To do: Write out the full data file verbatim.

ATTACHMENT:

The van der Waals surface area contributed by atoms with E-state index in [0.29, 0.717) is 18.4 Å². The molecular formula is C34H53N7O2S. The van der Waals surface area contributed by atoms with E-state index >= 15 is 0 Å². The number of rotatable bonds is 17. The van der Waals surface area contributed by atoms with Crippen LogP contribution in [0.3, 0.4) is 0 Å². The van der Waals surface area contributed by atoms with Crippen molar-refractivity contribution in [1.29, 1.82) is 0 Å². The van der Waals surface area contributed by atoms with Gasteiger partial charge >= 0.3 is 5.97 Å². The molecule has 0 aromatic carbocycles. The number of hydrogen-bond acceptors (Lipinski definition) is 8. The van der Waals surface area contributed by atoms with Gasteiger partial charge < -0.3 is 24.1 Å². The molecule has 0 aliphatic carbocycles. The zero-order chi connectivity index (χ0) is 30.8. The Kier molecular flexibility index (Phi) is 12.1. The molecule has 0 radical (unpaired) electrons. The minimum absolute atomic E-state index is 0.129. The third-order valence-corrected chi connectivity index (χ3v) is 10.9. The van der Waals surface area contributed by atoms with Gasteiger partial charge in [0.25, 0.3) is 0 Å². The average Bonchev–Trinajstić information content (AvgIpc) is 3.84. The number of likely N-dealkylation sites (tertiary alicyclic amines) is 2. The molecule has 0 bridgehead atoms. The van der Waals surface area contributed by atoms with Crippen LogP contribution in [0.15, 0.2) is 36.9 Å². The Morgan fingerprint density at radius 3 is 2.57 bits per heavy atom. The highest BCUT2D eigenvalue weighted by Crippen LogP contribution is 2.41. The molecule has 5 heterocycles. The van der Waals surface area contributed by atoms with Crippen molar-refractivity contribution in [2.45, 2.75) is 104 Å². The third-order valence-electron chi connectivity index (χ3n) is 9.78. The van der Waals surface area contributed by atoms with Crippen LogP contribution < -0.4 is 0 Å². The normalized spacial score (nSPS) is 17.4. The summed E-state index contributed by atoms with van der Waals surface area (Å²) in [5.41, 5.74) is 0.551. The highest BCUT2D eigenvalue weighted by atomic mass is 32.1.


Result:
The van der Waals surface area contributed by atoms with E-state index in [0.29, 0.717) is 18.4 Å². The molecular formula is C34H53N7O2S. The van der Waals surface area contributed by atoms with E-state index >= 15 is 0 Å². The number of rotatable bonds is 17. The van der Waals surface area contributed by atoms with Crippen LogP contribution in [0.3, 0.4) is 0 Å². The van der Waals surface area contributed by atoms with Crippen molar-refractivity contribution in [1.29, 1.82) is 0 Å². The van der Waals surface area contributed by atoms with Gasteiger partial charge >= 0.3 is 5.97 Å². The molecule has 0 aromatic carbocycles. The number of hydrogen-bond acceptors (Lipinski definition) is 8. The van der Waals surface area contributed by atoms with Gasteiger partial charge < -0.3 is 24.1 Å². The molecule has 0 aliphatic carbocycles. The zero-order chi connectivity index (χ0) is 30.8. The Kier molecular flexibility index (Phi) is 12.1. The molecule has 0 radical (unpaired) electrons. The minimum absolute atomic E-state index is 0.129. The third-order valence-corrected chi connectivity index (χ3v) is 10.9. The van der Waals surface area contributed by atoms with Gasteiger partial charge in [0.25, 0.3) is 0 Å². The average Bonchev–Trinajstić information content (AvgIpc) is 3.84. The number of likely N-dealkylation sites (tertiary alicyclic amines) is 2. The molecule has 0 bridgehead atoms. The van der Waals surface area contributed by atoms with Crippen LogP contribution in [0.15, 0.2) is 36.9 Å². The Morgan fingerprint density at radius 3 is 2.57 bits per heavy atom. The highest BCUT2D eigenvalue weighted by Crippen LogP contribution is 2.41. The molecule has 5 heterocycles. The van der Waals surface area contributed by atoms with Crippen molar-refractivity contribution in [2.45, 2.75) is 104 Å². The third-order valence-electron chi connectivity index (χ3n) is 9.78. The van der Waals surface area contributed by atoms with Crippen LogP contribution < -0.4 is 0 Å². The normalized spacial score (nSPS) is 17.4. The summed E-state index contributed by atoms with van der Waals surface area (Å²) in [5.41, 5.74) is 0.551. The highest BCUT2D eigenvalue weighted by atomic mass is 32.1.